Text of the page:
ESA could be releasing its own marine weather report next January - but not for any Earthly ocean. Thanks to the NASA/ESA Cassini-Huygens mission, the first data about an extraterrestrial ocean may finally be received, ending 25 years of scientific speculation.
There is a growing body of evidence that at least part of Titan’s surface is covered with liquid methane and a related chemical, ethane. On Earth, methane is a gas but at the colder temperatures of Titan, around –180°C, it could exist as a liquid or be frozen solid into ice. If it is a liquid, it could exist as lakes in craters or even as vast oceans.
Recent radar observations suggest that up to seventy-five percent of the surface may be covered in liquid. In that case, it is highly likely that after its descent through Titan’s atmosphere, the Huygens probe will not so much land as ‘splashdown’.
To understand what to expect if this happens, the Principal Investigator of the Huygens Surface Science Package, John Zarnecki of the UK’s Open University, has teamed up with Nadeem Ghafoor, Surrey Satellite Technology, and colleagues from the Southampton Oceanography Centre.
Together, the team used a computer model to predict the behaviour of the ocean on Titan. They looked at the waves they might encounter.
On Earth, wind drives the waves. By placing Titan’s characteristics into their computer program, the team discovered that Titan’s waves will be slow-motion giants, reaching some seven times the height of a typical wave on Earth. Their height is mostly generated because Titan’s gravitational strength is only one seventh that of Earth.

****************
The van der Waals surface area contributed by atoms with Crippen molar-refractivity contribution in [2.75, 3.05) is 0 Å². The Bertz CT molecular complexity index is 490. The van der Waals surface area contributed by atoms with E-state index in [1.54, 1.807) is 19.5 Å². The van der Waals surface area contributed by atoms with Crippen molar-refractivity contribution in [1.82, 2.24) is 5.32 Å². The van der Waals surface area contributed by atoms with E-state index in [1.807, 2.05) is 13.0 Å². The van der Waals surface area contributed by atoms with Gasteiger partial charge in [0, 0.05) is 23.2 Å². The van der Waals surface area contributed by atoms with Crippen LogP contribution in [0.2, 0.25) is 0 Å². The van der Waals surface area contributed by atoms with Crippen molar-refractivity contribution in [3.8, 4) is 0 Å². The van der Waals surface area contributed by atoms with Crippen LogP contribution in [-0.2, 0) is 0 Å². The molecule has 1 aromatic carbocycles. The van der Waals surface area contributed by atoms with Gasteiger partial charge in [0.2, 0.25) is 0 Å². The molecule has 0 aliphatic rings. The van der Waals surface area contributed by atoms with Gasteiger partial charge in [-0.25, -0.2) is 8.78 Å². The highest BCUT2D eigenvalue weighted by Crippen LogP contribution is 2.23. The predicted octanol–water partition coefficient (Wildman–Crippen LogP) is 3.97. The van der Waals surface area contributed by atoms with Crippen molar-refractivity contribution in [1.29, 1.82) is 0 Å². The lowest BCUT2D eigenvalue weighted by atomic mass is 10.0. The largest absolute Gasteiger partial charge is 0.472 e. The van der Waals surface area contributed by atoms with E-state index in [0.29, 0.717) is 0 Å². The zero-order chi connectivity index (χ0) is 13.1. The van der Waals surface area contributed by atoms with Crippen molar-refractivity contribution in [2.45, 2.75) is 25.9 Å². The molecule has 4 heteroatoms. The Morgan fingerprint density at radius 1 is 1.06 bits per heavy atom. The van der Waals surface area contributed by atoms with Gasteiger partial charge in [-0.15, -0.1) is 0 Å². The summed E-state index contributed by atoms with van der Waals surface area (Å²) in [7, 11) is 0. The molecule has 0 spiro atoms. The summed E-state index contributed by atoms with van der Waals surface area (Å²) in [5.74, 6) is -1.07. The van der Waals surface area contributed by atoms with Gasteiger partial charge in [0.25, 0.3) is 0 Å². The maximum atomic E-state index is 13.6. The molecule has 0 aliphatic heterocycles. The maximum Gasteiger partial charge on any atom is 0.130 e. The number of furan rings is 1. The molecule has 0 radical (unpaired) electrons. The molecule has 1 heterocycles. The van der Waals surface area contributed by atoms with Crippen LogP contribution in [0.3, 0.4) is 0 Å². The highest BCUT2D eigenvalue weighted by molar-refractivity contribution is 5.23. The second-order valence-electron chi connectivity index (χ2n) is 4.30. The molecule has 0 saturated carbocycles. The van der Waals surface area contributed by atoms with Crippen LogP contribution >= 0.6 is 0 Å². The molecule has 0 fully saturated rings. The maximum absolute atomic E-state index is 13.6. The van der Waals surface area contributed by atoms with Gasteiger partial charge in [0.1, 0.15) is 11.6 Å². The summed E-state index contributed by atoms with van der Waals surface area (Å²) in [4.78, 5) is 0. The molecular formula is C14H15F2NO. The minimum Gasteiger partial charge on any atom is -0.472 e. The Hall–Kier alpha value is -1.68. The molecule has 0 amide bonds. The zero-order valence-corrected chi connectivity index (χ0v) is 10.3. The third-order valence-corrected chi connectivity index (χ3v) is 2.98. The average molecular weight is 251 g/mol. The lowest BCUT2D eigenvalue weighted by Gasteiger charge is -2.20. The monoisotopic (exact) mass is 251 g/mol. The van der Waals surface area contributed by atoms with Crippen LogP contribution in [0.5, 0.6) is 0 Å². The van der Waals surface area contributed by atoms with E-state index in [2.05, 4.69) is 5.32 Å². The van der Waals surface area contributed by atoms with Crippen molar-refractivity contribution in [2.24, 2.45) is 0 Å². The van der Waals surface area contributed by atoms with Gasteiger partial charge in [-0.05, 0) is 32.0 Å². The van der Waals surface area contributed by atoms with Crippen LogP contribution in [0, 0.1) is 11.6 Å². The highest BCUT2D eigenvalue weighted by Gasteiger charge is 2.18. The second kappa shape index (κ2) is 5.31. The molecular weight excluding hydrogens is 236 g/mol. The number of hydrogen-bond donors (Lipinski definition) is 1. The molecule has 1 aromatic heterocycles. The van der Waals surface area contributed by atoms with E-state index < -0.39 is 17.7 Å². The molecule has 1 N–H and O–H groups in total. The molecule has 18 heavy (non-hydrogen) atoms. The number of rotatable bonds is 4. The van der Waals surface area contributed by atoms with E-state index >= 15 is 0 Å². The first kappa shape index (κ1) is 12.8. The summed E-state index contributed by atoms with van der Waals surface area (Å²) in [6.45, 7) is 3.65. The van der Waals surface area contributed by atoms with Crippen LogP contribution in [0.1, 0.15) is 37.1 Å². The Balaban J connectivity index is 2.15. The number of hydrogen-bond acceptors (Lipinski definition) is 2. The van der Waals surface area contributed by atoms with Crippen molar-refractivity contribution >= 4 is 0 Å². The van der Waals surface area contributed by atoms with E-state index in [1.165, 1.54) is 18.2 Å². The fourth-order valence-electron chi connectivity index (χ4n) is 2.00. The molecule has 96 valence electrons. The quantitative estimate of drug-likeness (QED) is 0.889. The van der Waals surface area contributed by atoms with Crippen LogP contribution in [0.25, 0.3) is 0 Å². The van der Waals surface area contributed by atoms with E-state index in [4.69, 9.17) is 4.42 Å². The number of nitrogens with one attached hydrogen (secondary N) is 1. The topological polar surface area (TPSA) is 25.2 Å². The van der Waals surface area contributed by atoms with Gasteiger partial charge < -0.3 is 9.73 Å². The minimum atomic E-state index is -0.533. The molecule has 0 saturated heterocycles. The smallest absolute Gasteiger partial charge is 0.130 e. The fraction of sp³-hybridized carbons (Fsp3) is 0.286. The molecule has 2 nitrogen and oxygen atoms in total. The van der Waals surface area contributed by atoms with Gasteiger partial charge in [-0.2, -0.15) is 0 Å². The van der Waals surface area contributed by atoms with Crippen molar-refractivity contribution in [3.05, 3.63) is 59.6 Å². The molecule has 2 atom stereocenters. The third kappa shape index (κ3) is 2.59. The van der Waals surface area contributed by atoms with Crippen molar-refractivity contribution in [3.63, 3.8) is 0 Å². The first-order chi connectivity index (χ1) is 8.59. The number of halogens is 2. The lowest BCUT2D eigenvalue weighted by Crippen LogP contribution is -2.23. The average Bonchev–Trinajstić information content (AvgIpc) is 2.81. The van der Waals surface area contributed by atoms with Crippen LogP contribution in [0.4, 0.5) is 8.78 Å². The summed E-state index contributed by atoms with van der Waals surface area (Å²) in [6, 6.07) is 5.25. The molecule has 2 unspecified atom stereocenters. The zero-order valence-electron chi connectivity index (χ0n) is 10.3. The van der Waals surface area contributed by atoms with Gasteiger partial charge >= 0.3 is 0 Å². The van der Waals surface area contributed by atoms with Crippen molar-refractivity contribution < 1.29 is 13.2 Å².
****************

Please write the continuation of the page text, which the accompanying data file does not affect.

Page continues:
Titan's waves would look seven times bigger but move three times more slowly than those on Earth, giving surfers a wild ride!
If Huygens does land on an ocean, the Surface Science Package will attempt to measure its composition, and depth using sonar. It will also record the frequency and height of any waves that pass.
Extreme sports fans might find surfing on these waves a wild ride, according to Nadeem Ghafoor, because the waves would look seven times bigger but move three times more slowly than those on Earth.
Of course, the sea would be 180 degrees below zero and it would not smell very good either. The surroundings would be a murky orange-brown because of the permanently overcast conditions and there might be the occasional iceberg to dodge near the shore!
In short, Titan could be like nothing like we have seen before and Cassini-Huygens is due to reveal all on 14 January 2005.